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All modern CPAP machines allow data to be downloaded from them. Ever since I started helping people with their sleep apnea, data downloads have been a feature of CPAP devices.

– In the early days, data was transferred from the device to a computer using a cable.

– There were then chips used which meant data could be accessed without the machine present.

– Now modern machines have the ability to feed data remotely to service providers and also to the user of the device.

Why is the data useful?

The data is useful in that it helps give an indication on whether the therapy is working well. Most devices will give feedback AHI (amount of complete/partial blockages of the airway for 10 seconds or more), usage time and leak.

An example of CPAP data

What do we look for in CPAP data?

If somebody comes to us and is experiencing frustrations with their CPAP therapy, the data can often provide us with clues for what needs attention. For example, if somebody complains of noise, we will first check the leak. If the leak is high, we then probe deeper into the charts. We are trained to be able to determine whether the leak is coming from a poor sealing mask or if there is mouth leak. We can then make alterations or suggestions for different equipment based on this data.

Medical professionals also find the data useful. Typically when people are referred to be tested for sleep apnea there is a reason (fatigue, management of co-morbid illnesses etc.) Your Doctors like receiving the data as it allows them the knowledge that your sleep apnea is under control. By having this information, they can then ascertain whether your symptoms are related to sleep apnea or whether they need to investigate other issues to help you.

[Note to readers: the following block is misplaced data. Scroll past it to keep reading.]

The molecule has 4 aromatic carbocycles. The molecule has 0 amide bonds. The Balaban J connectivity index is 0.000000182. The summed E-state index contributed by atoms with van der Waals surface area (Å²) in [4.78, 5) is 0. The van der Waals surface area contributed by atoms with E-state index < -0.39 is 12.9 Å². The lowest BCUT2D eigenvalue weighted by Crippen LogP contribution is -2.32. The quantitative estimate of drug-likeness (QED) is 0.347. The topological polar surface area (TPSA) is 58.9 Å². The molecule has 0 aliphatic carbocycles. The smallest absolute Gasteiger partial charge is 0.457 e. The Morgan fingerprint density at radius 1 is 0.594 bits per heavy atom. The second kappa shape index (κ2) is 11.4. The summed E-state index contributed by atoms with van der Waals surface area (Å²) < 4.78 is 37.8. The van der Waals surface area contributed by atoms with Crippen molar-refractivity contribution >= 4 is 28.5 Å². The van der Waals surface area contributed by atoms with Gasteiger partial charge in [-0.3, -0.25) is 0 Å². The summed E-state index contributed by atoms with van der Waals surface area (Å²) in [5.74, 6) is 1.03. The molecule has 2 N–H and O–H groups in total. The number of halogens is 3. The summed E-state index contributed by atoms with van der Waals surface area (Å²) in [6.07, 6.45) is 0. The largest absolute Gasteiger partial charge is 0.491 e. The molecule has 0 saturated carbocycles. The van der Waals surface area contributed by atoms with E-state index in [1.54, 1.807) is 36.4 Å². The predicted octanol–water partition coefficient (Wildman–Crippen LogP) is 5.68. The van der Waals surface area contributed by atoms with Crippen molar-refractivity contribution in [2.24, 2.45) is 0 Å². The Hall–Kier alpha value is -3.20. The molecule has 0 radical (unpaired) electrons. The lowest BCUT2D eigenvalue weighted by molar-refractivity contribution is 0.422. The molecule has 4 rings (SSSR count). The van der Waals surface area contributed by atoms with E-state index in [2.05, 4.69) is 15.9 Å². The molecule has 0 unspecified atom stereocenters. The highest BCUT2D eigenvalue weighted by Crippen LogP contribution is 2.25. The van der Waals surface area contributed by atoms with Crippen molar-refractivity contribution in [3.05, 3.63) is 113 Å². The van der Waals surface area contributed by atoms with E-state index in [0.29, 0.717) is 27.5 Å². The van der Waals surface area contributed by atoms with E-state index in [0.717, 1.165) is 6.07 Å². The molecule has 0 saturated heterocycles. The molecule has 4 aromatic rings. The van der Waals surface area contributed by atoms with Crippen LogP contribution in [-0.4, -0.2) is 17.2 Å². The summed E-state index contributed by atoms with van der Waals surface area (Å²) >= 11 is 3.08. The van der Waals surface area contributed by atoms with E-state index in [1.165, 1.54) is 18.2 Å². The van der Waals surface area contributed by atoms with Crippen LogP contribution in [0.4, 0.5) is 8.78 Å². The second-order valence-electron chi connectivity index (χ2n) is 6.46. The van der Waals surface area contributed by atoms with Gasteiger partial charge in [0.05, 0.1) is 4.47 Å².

What data may look like

How often should I get my data checked?

With the more modern machines, you can get access to this data each day. It is a good idea to be able to give your Doctor up to date CPAP data each time you go for an appointment. Should they make changes to your medication for example, it may be of interest to them if this has had an effect on your CPAP therapy. Also, if you are going to your Doctor to discuss with them symptoms akin to Sleep Apnea (fatigue, waking tired) they will want to know whether the sleep apnea is being treated effectively as part of their investigations.

In terms of self regulating, check your data when you need to. If you are noticing something isn’t quite right, you can check the data yourself for clues or you can contact your CPAP provider who has access to more detailed information.

It is important to note if you are finding that your therapy isn’t working exactly how you would like it to or it feels uncomfortable- things can be done.

When is the data not useful?

From time to time we come across patients who get too caught up in their data. In these instances we like to remind people that we are using CPAP to help get a better sleep so our day to day lives can be enjoyed more. Our typical philosophy is to use the data to troubleshoot problems as opposed to aiming to get great scores. “Sleep to live”, not “live to sleep”.

How can I get my data checked?

Your local CPAP provider should be able to provide you with downloads upon request. If you do not have access to a local provider you can utilise our services by joining here: https://sleepright.com.au/airview/remote-monitoring-for-your-resmed-cpap-device/ or, if you are a current patient of ours and require a download, you can order one here: https://sleepright.com.au/other-services/cpap-data-report/

We can email these out to you quite rapidly and provide feedback on the data.

If you have an AirSense 10 device, Click here to see how you can self-check you sleep report.

Example of a CPAP Therapy Report